Daniels indeed produces a strange and antic melodrama out of Cecil's life, his story beginning brutally with the (unseen) rape of his mother (Mariah Carey) and his father's murder by their employer, Westfall (Alex Pettyfer). It's Westfall's grandmother (Vanessa Redgrave) who teaches Cecil how to set tables, serve, and take care of her home, but it's the kindness of a shop-keep, Maynard (Clarence Williams III), that sets the course for his life. Ultimately, Cecil's private life is mainly defined by his bumpy relationship with his boozing, Faye Adams-loving wife, Gloria, played by a phenomenal Oprah Winfrey. She brings the ache of age and the pain of a compromised life out of her character with as little as a disinterested glare toward her man on the side (Terrence Howard). When Gloria is entertaining, however, Winfrey brings out her own manic social energy, and she's electrifying. And while at work, Cecil is surrounded not only by world leaders, but also by an array of co-workers and close friends, brought to varied, vivid life by Cuba Gooding Jr., Lenny Kravitz, and Colman Domingo, and the busy atmosphere and whirl of work talk is reminiscent of a Robert Altman film.
Daniels places an interesting emphasis on the nature of performance, most potently in Cecil, who, in the wake of his origins, sees entertaining, like acting, as a form of survival. The director's ability to lead his actors into unbridled areas of themselves has been a constant in his career, and The Butler feels unleashed from its narrative partially because of its dazzling cast. This goes especially for his depiction of the U.S. presidents Cecil served under, among them a troll-like LBJ played by Liev Schreiber and a pretty straightforward JFK played by James Marsden. All the "presidential" actors lean on careful, focused caricature rather than historical or physical accuracy, and the results are discombobulating, in the best sense of the word. John Cusack's Nixon starts off as a goofy narc, but quickly hardens into an unsettling, paranoid bigot, out-creeping Anthony Hopkins with only a handful of scenes, and Robin Williams, with even less screen time, gives Eisenhower the graceful air of vast wisdom. Through these performances, period detail, and rowdy yet exact camerawork, Daniels illustrates the surrealism of Cecil's station in life, his defenses reverberating in the film's rambunctious aesthetic, as if a response to the blunt political atmosphere that perpetually frames the man's life. Toward the end of the film, Alan Rickman's Reagan coldly insists that he will veto any sanctions against South Africa for Apartheid as Cecil works in the background, and in response to the Kennedy assassination, the filmmakers offer two deeply unnerving images: Cecil, quivering, muttering, "They blew his head off," and Jackie Onassis (Minka Kelly), isolated in the White House, her husband's blood settling into the fibers of her coat.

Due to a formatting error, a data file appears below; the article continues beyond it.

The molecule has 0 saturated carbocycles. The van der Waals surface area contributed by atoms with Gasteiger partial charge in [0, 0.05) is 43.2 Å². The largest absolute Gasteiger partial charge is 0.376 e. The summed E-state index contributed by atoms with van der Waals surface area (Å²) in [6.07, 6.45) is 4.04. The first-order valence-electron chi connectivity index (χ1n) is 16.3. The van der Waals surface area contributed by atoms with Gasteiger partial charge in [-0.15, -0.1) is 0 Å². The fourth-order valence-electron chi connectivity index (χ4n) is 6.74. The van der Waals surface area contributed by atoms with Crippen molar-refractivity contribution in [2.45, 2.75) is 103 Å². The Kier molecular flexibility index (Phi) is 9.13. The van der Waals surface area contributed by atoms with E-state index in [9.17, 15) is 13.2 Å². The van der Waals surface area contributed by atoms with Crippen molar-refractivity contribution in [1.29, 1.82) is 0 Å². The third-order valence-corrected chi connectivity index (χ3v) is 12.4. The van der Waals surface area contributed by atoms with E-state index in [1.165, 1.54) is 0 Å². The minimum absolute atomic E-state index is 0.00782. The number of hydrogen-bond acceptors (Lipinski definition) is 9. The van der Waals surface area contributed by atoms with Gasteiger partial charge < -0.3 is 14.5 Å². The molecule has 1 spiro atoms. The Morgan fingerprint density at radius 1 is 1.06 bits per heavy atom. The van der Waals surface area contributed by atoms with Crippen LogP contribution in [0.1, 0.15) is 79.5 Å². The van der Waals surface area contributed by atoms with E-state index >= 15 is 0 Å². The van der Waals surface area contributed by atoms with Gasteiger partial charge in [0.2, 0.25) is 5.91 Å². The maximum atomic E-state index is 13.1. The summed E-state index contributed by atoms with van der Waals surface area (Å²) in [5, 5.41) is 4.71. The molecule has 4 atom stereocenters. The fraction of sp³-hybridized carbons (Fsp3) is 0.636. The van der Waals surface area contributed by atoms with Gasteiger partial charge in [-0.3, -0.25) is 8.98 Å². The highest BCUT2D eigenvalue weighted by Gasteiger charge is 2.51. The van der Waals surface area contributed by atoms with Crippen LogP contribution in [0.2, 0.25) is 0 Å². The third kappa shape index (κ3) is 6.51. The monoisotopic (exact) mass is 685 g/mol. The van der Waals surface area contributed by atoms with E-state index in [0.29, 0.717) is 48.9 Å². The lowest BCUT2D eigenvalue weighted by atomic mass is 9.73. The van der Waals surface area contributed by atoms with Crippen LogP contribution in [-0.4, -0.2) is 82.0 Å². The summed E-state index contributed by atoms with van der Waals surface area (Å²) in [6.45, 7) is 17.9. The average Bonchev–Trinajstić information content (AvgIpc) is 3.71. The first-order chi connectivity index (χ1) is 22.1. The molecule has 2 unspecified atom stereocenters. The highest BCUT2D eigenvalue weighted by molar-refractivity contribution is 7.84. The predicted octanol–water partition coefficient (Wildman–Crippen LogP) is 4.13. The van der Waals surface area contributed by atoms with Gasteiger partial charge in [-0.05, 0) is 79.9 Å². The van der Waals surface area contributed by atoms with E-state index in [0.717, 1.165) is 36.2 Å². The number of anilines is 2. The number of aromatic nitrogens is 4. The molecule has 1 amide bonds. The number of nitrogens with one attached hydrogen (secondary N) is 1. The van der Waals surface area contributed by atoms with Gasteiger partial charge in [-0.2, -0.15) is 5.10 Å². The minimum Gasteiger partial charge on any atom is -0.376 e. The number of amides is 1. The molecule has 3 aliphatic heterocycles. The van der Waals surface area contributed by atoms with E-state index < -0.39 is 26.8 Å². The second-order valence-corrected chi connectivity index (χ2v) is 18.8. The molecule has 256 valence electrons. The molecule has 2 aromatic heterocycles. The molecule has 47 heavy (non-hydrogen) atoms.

The Butler concludes amid the 2008 presidential election, simply and joyously, if also just a bit on the nose. On the surface, Daniels tells a stock tale about creating and surviving the civil rights movement, but the director wrenches the tired sentimentalism and past-tense detachment that defines similar projects apart with an experiential urgency, part of what is quickly becoming an inimitable style. Following The Paperboy, a surprisingly effective hit of tawdriness, Daniels here cleverly and quietly pushes his talent for hashing out visceral, violent emotions into unexpected dramatic terrain, creating an alluringly anxious film out of a life of slowly decaying compliance. That’s exactly what makes the film's final moment, in which Cecil snaps at a White House staffer for presuming to tell him where the oval office is, so immensely satisfying. After biting his tongue for so long, Cecil discards his carapace, if only to tell someone that he knows what he's doing.